# Positive probabilities for neg sums of uniformly distributed variables

1. Jul 10, 2014

### colinman

I've been thinking about the Central Limit Theorem and by my understanding it states that the sum of randomly distributed variables follows approximately a normal distribution.

My question is if you have, say, 100 uniformly distributed variables that range from 0 to 10, their sum has to be positive (since probability is 0 everywhere outside of the min and max). However, CLT states that the sum follows a normal distribution centered around 500 (since the mean of each random variable is 5 and there are 100 of them).

A normal distribution assigns a positive probability to every value between -$\infty$ and $\infty$ even if it's a super small probability. Does this mean that the probability of the sum of the random variables being negative is not 0?

This has been bothering me for a while, so any input is appreciated. Thanks!

2. Jul 10, 2014

### Simon Bridge

Welcome to PF;
You are correct, the P(x<0)=0 no matter how many terms there are to the sum.

You'll also notice that P(x=0)>0 too, where it should be exactly 0 for the normal distribution.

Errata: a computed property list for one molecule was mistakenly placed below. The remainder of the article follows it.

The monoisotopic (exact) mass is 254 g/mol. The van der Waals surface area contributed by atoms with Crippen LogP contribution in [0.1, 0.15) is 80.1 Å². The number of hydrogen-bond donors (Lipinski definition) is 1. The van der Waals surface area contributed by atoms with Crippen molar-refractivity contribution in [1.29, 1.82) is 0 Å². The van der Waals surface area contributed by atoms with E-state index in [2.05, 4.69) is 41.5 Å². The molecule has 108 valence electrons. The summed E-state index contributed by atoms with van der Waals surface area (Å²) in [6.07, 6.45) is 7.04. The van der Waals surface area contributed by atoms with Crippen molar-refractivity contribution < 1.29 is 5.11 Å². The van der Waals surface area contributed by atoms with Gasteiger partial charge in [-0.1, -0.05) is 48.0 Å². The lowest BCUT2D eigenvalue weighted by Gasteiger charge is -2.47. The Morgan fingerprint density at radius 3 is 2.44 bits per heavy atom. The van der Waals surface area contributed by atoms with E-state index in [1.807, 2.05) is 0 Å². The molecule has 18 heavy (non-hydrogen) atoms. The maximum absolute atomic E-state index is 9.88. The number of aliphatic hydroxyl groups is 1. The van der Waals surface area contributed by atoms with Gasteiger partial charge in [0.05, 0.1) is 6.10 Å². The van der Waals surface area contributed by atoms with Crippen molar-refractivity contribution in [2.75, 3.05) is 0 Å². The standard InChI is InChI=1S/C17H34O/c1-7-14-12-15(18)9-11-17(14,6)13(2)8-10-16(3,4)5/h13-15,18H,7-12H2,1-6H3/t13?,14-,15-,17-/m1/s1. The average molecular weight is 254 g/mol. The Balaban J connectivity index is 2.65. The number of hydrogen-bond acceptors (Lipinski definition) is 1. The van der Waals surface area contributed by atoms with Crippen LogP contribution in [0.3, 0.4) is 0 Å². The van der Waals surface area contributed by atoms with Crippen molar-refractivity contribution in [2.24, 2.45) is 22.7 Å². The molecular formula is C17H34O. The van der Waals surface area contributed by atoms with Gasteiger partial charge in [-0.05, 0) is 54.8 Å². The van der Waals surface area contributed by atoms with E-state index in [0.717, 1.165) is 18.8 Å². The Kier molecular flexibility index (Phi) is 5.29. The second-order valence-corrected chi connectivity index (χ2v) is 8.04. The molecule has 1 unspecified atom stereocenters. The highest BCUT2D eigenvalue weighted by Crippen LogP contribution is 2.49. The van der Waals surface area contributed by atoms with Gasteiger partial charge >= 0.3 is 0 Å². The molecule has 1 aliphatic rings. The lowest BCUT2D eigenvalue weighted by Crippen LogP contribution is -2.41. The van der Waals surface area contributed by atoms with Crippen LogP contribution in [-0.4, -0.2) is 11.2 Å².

What you are getting here is an approximate Normal distribution that has been shifted to the right.
You have shown what happens for your example where N=100 ... what happens to your example as N approaches infinity?

3. Jul 10, 2014

### micromass

Staff Emeritus
If you add up 100 variables, then the sum will not be normally distributed. It will only approximately be unormally distributed. In fact, if the original variables are uniformly distributed from 0 to 10, then the sum of the 100 variables will be approximately normally distributed with mean 500 and variance about $833\sim 29^2$.

Now, since we have only approximately normal distribution, then the probability that the uniform distribution be <0 is approximately equal to the probability that the normal distribution is <0. So it is not exactly equal.

Now, the probability that the sum of the uniform distributions be <0 is of course 0. The probability that the normal distribution is <0 is nonzero, but is so very close to 0 that many calculators will give it as equal to 0 (for example: http://davidmlane.com/hyperstat/z_table.html).

So the central limit theorem works in the sense that the probabilities are indeed very close to eachother, but not equal.

4. Jul 10, 2014

### Stephen Tashi

The central limit theorem doesn't say that the sum of independent random variables is approximately normally distributed. It says that a certain function of the sum is approximately normally distributed. In your example, this function of the sum can take on negative values even though the sum itself cannot.

5. Jul 11, 2014

### colinman

Thank you so much for the responses! I think I understand it now :)